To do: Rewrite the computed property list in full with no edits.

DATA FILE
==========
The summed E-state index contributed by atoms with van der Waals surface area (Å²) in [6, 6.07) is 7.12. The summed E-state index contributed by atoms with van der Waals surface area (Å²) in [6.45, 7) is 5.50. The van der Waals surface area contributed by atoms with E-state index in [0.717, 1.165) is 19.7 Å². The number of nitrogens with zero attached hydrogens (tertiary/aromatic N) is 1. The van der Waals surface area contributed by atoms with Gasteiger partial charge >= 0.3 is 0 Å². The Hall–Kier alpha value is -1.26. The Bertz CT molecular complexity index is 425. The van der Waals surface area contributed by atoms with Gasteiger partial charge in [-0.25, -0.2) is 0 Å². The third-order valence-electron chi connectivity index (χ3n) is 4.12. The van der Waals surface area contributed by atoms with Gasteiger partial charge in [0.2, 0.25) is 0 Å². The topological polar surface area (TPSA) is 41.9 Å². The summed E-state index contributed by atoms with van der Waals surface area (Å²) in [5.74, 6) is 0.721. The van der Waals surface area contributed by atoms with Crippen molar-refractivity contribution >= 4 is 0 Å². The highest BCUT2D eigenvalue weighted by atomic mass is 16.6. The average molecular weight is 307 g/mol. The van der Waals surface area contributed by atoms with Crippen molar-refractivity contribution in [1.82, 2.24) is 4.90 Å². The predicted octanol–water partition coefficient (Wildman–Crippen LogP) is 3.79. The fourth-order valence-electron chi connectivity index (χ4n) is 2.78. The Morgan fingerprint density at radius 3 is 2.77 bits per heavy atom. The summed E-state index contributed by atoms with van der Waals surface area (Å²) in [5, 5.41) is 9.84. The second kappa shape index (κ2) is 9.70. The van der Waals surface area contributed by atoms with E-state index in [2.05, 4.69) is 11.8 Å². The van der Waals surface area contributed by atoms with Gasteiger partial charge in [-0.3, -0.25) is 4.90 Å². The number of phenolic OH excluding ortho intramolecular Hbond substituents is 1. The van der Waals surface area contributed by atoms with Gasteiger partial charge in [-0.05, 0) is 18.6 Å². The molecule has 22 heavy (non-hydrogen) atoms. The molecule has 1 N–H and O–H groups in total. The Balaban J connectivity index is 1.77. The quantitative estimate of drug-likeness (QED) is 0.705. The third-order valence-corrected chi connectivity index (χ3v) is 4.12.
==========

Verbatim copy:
The summed E-state index contributed by atoms with van der Waals surface area (Å²) in [6, 6.07) is 7.12. The summed E-state index contributed by atoms with van der Waals surface area (Å²) in [6.45, 7) is 5.50. The van der Waals surface area contributed by atoms with E-state index in [0.717, 1.165) is 19.7 Å². The number of nitrogens with zero attached hydrogens (tertiary/aromatic N) is 1. The van der Waals surface area contributed by atoms with Gasteiger partial charge >= 0.3 is 0 Å². The Hall–Kier alpha value is -1.26. The Bertz CT molecular complexity index is 425. The van der Waals surface area contributed by atoms with Gasteiger partial charge in [-0.25, -0.2) is 0 Å². The third-order valence-electron chi connectivity index (χ3n) is 4.12. The van der Waals surface area contributed by atoms with Gasteiger partial charge in [0.2, 0.25) is 0 Å². The topological polar surface area (TPSA) is 41.9 Å². The summed E-state index contributed by atoms with van der Waals surface area (Å²) in [5.74, 6) is 0.721. The van der Waals surface area contributed by atoms with Crippen molar-refractivity contribution >= 4 is 0 Å². The highest BCUT2D eigenvalue weighted by atomic mass is 16.6. The average molecular weight is 307 g/mol. The van der Waals surface area contributed by atoms with Crippen molar-refractivity contribution in [1.82, 2.24) is 4.90 Å². The predicted octanol–water partition coefficient (Wildman–Crippen LogP) is 3.79. The fourth-order valence-electron chi connectivity index (χ4n) is 2.78. The Morgan fingerprint density at radius 3 is 2.77 bits per heavy atom. The summed E-state index contributed by atoms with van der Waals surface area (Å²) in [5, 5.41) is 9.84. The second kappa shape index (κ2) is 9.70. The van der Waals surface area contributed by atoms with E-state index in [2.05, 4.69) is 11.8 Å². The van der Waals surface area contributed by atoms with Gasteiger partial charge in [-0.3, -0.25) is 4.90 Å². The number of phenolic OH excluding ortho intramolecular Hbond substituents is 1. The van der Waals surface area contributed by atoms with Gasteiger partial charge in [-0.05, 0) is 18.6 Å². The molecule has 22 heavy (non-hydrogen) atoms. The molecule has 1 N–H and O–H groups in total. The Balaban J connectivity index is 1.77. The quantitative estimate of drug-likeness (QED) is 0.705. The third-order valence-corrected chi connectivity index (χ3v) is 4.12.